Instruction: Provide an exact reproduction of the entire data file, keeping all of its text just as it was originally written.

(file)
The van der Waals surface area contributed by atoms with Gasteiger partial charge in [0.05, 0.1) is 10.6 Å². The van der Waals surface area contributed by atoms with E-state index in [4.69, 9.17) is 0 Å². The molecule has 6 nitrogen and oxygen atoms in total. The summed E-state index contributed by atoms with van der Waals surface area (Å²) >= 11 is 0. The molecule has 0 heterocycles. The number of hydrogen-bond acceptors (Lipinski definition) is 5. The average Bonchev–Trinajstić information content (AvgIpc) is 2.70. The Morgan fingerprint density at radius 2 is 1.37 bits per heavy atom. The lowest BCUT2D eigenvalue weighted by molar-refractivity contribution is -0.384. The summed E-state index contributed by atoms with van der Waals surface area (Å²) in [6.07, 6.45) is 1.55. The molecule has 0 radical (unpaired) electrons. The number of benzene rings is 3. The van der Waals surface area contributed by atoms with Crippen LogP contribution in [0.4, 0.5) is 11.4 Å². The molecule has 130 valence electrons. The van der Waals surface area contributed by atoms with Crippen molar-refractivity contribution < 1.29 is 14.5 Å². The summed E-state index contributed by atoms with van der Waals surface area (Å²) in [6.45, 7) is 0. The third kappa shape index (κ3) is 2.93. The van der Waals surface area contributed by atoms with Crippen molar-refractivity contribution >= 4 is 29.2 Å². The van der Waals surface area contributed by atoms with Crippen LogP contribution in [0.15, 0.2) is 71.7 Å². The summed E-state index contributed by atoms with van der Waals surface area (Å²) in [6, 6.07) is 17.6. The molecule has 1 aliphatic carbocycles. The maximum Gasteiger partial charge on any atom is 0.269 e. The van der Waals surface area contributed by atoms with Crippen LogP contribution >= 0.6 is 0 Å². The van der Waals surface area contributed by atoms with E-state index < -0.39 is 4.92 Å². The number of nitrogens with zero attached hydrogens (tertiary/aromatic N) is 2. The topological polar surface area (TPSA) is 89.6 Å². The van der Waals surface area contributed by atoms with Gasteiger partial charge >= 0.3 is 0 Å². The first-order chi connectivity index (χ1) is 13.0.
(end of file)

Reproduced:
The van der Waals surface area contributed by atoms with Gasteiger partial charge in [0.05, 0.1) is 10.6 Å². The van der Waals surface area contributed by atoms with E-state index in [4.69, 9.17) is 0 Å². The molecule has 6 nitrogen and oxygen atoms in total. The summed E-state index contributed by atoms with van der Waals surface area (Å²) >= 11 is 0. The molecule has 0 heterocycles. The number of hydrogen-bond acceptors (Lipinski definition) is 5. The average Bonchev–Trinajstić information content (AvgIpc) is 2.70. The Morgan fingerprint density at radius 2 is 1.37 bits per heavy atom. The lowest BCUT2D eigenvalue weighted by molar-refractivity contribution is -0.384. The summed E-state index contributed by atoms with van der Waals surface area (Å²) in [6.07, 6.45) is 1.55. The molecule has 0 radical (unpaired) electrons. The number of benzene rings is 3. The van der Waals surface area contributed by atoms with Crippen LogP contribution in [0.4, 0.5) is 11.4 Å². The molecule has 130 valence electrons. The van der Waals surface area contributed by atoms with Crippen molar-refractivity contribution < 1.29 is 14.5 Å². The summed E-state index contributed by atoms with van der Waals surface area (Å²) in [6.45, 7) is 0. The third kappa shape index (κ3) is 2.93. The van der Waals surface area contributed by atoms with Crippen molar-refractivity contribution >= 4 is 29.2 Å². The van der Waals surface area contributed by atoms with Crippen LogP contribution in [0.15, 0.2) is 71.7 Å². The summed E-state index contributed by atoms with van der Waals surface area (Å²) in [6, 6.07) is 17.6. The molecule has 1 aliphatic carbocycles. The maximum Gasteiger partial charge on any atom is 0.269 e. The van der Waals surface area contributed by atoms with Crippen LogP contribution >= 0.6 is 0 Å². The van der Waals surface area contributed by atoms with E-state index < -0.39 is 4.92 Å². The number of nitrogens with zero attached hydrogens (tertiary/aromatic N) is 2. The topological polar surface area (TPSA) is 89.6 Å². The van der Waals surface area contributed by atoms with Gasteiger partial charge >= 0.3 is 0 Å². The first-order chi connectivity index (χ1) is 13.0.